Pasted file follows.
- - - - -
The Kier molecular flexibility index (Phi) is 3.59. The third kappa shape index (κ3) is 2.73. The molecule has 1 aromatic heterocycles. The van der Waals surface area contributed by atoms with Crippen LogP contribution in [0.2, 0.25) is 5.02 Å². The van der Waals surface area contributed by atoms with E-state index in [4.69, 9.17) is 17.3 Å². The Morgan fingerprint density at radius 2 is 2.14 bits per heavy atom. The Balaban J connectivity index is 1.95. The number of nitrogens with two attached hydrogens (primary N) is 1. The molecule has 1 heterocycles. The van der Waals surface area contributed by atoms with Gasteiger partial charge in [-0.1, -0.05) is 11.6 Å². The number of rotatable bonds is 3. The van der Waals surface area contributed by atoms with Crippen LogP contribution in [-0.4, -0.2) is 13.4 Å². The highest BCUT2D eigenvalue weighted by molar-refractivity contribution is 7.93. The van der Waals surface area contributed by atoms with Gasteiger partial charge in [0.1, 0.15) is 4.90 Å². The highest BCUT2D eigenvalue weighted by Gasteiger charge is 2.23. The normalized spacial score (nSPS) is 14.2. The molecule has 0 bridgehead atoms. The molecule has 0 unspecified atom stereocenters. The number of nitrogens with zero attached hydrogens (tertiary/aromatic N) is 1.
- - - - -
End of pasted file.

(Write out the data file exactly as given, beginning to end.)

The Kier molecular flexibility index (Phi) is 3.59. The third kappa shape index (κ3) is 2.73. The molecule has 1 aromatic heterocycles. The van der Waals surface area contributed by atoms with Crippen LogP contribution in [0.2, 0.25) is 5.02 Å². The van der Waals surface area contributed by atoms with E-state index in [4.69, 9.17) is 17.3 Å². The Morgan fingerprint density at radius 2 is 2.14 bits per heavy atom. The Balaban J connectivity index is 1.95. The number of nitrogens with two attached hydrogens (primary N) is 1. The molecule has 1 heterocycles. The van der Waals surface area contributed by atoms with Gasteiger partial charge in [-0.1, -0.05) is 11.6 Å². The number of rotatable bonds is 3. The van der Waals surface area contributed by atoms with Crippen LogP contribution in [-0.4, -0.2) is 13.4 Å². The highest BCUT2D eigenvalue weighted by molar-refractivity contribution is 7.93. The van der Waals surface area contributed by atoms with Gasteiger partial charge in [0.1, 0.15) is 4.90 Å². The highest BCUT2D eigenvalue weighted by Gasteiger charge is 2.23. The normalized spacial score (nSPS) is 14.2. The molecule has 0 bridgehead atoms. The molecule has 0 unspecified atom stereocenters. The number of nitrogens with zero attached hydrogens (tertiary/aromatic N) is 1.